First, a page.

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The clinical profile of NMOSD in Australia and New Zealand

Citation

Bukhari, W and Clarke, L and O'Gorman, C and Khalilidehkordi, E and Arnett, S and Prain, KM and Woodhall, M and Silvestrini, R and Bundell, CS and Ramanathan, S and Abernethy, D and Bhuta, S and Blum, S and Boggild, M and Boundy, K and Brew, BJ and Brownlee, W and Butzkueven, H and Carroll, WM and Chen, C and Coulthard, A and Dale, RC and Das, C and Dear, K and Fabis-Pedrini, MJ and Fulcher, D and Gillis, D and Hawke, S and Heard, R and Henderson, APD and Heshmat, S and Hodgkinson, S and Jimenez-Sanchez, S and Kilpatrick, TJ and King, J and Kneebone, C and Kornberg, AJ and Lechner-Scott, J and Lin, MW and Lynch, C and Macdonnell, RAL and Mason, DF and McCombe, PA and Pereira, J and Pollard, JD and Reddel, SW and Shaw, C and Spies, J and Stankovich, J and Sutton, I and Vucic, S and Walsh, M and Wong, RC and Yiu, EM and Barnett, MH and Kermode, AG and Marriott, MP and Parratt, J and Slee, M and Taylor, BV and Willoughby, E and Wilson, RJ and Brilot, F and Vincent, A and Waters, P and Broadley, SA, The clinical profile of NMOSD in Australia and New Zealand, Journal of Neurology, 267, (5) pp. 1431-1443. ISSN 0340-5354 (2020) [Refereed Article]

Copyright Statement

Springer-Verlag GmbH Germany, part of Springer Nature 2020.

DOI: doi:10.1007/s00415-020-09716-4

Abstract

Neuromyelitis optica spectrum disorders (NMOSD) are an inflammation of the central nervous system associated with autoantibodies to aquaporin-4. We have undertaken a clinic-based survey of NMOSD in the Australia and New Zealand populations with the aim of characterising the clinical features and establishing the value of recently revised diagnostic criteria. Cases of possible NMOSD and age and sex-matched controls with multiple sclerosis (MS) were referred from centres across Australia and New Zealand. Cases were classified as NMOSD if they met the 2015 IPND criteria and remained as suspected NMOSD if they did not. Clinical and paraclinical data were compared across the three groups. NMOSD was confirmed in 75 cases and 89 had suspected NMOSD. There were 101 controls with MS. Age at onset, relapse rates and EDSS scores were significantly higher in NMOSD than in MS. Lesions and symptoms referable to the optic nerve were more common in NMOSD whereas brainstem, cerebellar and cerebral lesions were more common in MS. Longitudinally extensive spinal cord lesions were seen in 48/71 (68%) of cases with NMOSD. Elevations of CSF, white cell count and protein were more common in NMOSD. We have confirmed a clinical pattern of NMOSD that has been seen in several geographical regions. We have demonstrated the clinical utility of the current diagnostic criteria. Distinct patterns of disease are evident in NMOSD and MS, but there remains a large number of patients with NMOSD-like features who do not meet the current diagnostic criteria for NMOSD and remain a diagnostic challenge.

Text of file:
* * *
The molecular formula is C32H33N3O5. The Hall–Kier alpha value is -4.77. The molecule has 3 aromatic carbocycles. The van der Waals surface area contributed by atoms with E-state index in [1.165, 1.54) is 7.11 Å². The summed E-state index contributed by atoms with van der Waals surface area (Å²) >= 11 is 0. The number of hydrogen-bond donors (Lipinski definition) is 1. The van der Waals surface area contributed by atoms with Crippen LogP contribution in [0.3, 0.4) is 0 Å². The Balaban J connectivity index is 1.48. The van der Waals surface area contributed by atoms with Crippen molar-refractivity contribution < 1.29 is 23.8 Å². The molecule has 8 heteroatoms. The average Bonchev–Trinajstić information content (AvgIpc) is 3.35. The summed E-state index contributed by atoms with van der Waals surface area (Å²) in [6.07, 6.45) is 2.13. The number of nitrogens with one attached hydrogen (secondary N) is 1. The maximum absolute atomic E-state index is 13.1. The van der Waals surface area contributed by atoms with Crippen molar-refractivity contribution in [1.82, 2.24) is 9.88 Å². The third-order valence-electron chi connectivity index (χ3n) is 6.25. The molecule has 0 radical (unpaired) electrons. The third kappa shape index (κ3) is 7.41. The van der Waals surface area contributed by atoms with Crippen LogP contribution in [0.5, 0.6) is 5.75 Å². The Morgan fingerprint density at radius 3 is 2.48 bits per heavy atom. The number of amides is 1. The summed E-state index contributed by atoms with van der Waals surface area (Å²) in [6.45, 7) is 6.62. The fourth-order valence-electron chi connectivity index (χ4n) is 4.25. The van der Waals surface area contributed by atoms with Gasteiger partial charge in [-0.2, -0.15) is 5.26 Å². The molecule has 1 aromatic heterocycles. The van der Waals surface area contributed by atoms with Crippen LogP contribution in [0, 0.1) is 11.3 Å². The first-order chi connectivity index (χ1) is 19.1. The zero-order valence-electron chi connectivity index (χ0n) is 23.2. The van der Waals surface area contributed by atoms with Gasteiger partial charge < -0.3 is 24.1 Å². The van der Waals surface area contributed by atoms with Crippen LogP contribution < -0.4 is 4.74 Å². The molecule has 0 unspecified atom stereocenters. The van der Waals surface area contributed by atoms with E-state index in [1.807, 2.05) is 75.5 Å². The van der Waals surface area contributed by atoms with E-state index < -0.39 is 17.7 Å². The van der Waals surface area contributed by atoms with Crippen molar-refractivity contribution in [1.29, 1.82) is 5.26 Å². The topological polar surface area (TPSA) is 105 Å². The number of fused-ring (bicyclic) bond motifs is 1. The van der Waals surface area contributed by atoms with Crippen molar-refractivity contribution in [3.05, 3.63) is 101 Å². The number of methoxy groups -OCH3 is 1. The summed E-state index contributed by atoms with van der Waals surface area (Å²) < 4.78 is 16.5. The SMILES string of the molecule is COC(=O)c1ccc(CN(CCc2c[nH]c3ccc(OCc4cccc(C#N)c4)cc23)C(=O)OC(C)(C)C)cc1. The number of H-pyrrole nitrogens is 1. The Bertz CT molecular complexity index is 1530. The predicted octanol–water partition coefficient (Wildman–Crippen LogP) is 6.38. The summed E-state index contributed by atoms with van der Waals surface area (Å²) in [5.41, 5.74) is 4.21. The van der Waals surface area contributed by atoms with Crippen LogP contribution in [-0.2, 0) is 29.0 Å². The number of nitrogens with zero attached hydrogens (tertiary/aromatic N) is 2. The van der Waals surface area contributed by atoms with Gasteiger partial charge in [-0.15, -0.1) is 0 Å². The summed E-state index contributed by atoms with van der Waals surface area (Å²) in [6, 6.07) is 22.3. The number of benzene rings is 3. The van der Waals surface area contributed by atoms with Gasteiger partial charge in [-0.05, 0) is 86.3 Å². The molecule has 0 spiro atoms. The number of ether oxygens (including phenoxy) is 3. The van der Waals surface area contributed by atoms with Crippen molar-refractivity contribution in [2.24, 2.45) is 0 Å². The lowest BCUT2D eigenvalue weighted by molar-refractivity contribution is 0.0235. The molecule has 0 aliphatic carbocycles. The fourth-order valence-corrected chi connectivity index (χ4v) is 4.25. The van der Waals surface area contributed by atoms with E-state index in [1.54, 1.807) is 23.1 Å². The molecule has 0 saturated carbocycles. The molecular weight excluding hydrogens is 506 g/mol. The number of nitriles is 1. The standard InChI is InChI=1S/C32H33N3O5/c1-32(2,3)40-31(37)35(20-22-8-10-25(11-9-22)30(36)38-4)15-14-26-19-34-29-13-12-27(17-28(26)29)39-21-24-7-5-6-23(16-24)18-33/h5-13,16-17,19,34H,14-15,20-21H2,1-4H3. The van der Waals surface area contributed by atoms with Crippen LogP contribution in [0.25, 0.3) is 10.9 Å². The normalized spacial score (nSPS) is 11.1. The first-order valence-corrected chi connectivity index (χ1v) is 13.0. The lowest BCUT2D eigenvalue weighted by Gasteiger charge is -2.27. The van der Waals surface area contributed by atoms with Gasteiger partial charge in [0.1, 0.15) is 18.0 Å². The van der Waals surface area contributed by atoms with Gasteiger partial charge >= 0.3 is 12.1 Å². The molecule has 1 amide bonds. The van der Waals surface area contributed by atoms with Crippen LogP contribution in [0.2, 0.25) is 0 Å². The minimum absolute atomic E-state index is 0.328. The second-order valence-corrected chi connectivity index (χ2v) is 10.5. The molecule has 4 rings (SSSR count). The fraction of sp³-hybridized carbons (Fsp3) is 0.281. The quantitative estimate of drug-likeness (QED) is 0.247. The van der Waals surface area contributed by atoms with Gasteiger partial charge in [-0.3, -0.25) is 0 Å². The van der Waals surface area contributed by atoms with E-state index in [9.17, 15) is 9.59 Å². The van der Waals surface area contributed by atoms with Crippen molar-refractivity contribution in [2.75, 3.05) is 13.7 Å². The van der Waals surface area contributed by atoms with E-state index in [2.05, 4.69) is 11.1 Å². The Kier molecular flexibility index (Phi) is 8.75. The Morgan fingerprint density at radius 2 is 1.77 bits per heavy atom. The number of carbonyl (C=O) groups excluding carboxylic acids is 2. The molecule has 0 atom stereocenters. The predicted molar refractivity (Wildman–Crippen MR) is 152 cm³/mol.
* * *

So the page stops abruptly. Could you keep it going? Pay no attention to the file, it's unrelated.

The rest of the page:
Item Details

Item Type:Refereed Article
Keywords:neuromyelitis optica, clinical features, multiple sclerosis, aquaporin, autoimmune disease
Research Division:Biomedical and Clinical Sciences
Research Group:Neurosciences
Research Field:Neurology and neuromuscular diseases
Objective Division:Health
Objective Group:Clinical health
Objective Field:Diagnosis of human diseases and conditions
UTAS Author:Stankovich, J (Dr Jim Stankovich)
ID Code:152871
Year Published:2020
Web of Science® Times Cited:14
Deposited By:Research Performance and Analysis
Deposited On:2022-08-25
Last Modified:2022-11-17
Downloads:0

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